Drug Rehab in Orlando, FL

Rehab for drug or alcohol addiction is an essential step in the recovery process. It teaches drug-free habits that can open the door to a sober lifestyle. Dr. Hoffman specializes in outpatient drug rehab, which allows his patients to recover at home. Patients can recover without missing work, school or family members. Contact us at (407) 691-3975.

Drug Rehab Options in Central Florida

After undergoing detox and withdrawal, a rehabilitation program can help you beat your addiction for good. Rehab programs teach long-term solutions to addiction in a drug-free environment.

Many different rehab programs cater to people facing addiction. The location, treatments and time span for each program will vary for each person’s condition.

Rehab programs combine a variety of treatments, including therapies, counseling and education programs, for a better outcome. Similarly, a team of medical experts, therapists and loved ones supports the addict on their journey back to sobriety.

Types of Rehab Programs in Orlando, FL

There are several different types of rehab programs, including inpatient rehab and outpatient rehab. Patients live at a 24-hour care facility during inpatient rehab, whereas in outpatient rehab they recover at home.

During the early stages of treatment, doctors will assess the addiction and recommend what rehabilitation program will work best for that person.

Dr. Hoffman specializes in outpatient treatment because it allows patients to recover at home with supervision from loved ones. However, inpatient treatment may be recommended for patients with more severe addictions.

Outpatient Rehab

Outpatient rehab allows people facing addiction to recover at home while making regular checkups with doctors and counselors. Outpatient rehab is very helpful because it does not disturb a person’s work, school or home life. It, therefore, gives them a better sense of independence. It also allows family members and loved ones to play a greater role in recovery.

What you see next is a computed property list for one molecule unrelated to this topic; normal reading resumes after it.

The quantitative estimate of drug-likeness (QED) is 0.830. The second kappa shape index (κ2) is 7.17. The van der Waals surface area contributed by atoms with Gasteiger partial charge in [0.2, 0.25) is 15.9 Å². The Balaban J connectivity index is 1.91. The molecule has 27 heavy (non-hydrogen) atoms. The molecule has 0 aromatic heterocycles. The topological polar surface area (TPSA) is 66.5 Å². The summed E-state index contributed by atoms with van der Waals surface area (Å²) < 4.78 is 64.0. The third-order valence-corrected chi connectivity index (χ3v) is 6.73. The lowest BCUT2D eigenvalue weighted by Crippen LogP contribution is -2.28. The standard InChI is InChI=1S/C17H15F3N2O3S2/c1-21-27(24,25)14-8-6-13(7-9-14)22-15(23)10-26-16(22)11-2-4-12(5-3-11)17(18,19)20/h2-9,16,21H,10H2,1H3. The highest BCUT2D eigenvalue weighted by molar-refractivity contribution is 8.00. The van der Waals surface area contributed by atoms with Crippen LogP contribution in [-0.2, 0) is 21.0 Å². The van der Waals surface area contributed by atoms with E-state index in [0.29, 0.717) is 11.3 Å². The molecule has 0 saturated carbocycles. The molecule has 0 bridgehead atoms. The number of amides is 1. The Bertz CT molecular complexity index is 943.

Outpatient rehab can be just as effective as inpatient rehab, especially when the person battling the addiction is motivated to recover. The intensity of outpatient rehab can vary. More intensive programs are also more effective in most cases.

Though outpatient rehab has many benefits, it can potentially have some drawbacks. For people who live, go to school or work at places where drugs are easily accessed, it can be easy for them to slip back into addiction. Family members may not be aware of this, or they could even enable a relapse.

Dr. Hoffman’s outpatient rehab ensures that people maintain their recovery through accountability sessions, which track their progress. It is also cheaper than many inpatient rehab facilities.

After their outpatient therapy, patients may be transitioned to regular twelve-step groups such as Alcoholics Anonymous or Narcotics Anonymous. These programs continue the lessons and good habits they established in outpatient rehab.

Inpatient Rehab

Inpatient rehab helps people recover from their addiction through a long-term stay at a residential facility. Inpatient facilities are recommended for those who need more extensive treatment for their addiction.

The goal of inpatient treatment is to restore healthy habits and allow people to maintain an alcohol and/or drug-free lifestyle.

These facilities are staffed by a team of doctors, nurses and therapists specializing in treating addiction. Other people recovering from addiction also live in these facilities. By living with other people in different stages of recovery, newer patients can draw strength and inspiration from those farther along in their journey. They also can foster friendships through the recovery process.

Throughout inpatient rehab, medical experts attend to the needs of those facing addiction by providing group counseling, individual therapy, education services and more.

There are short-term and long-term inpatient treatment programs depending on the extent of someone’s addiction. Short-term programs last approximately 60 to 90 days, while long-term programs last from 6 to 12 months.

After the inpatient rehabilitation is completed, many people will transition into an extended outpatient therapy program that includes a 12-step program and other types of outpatient follow-up.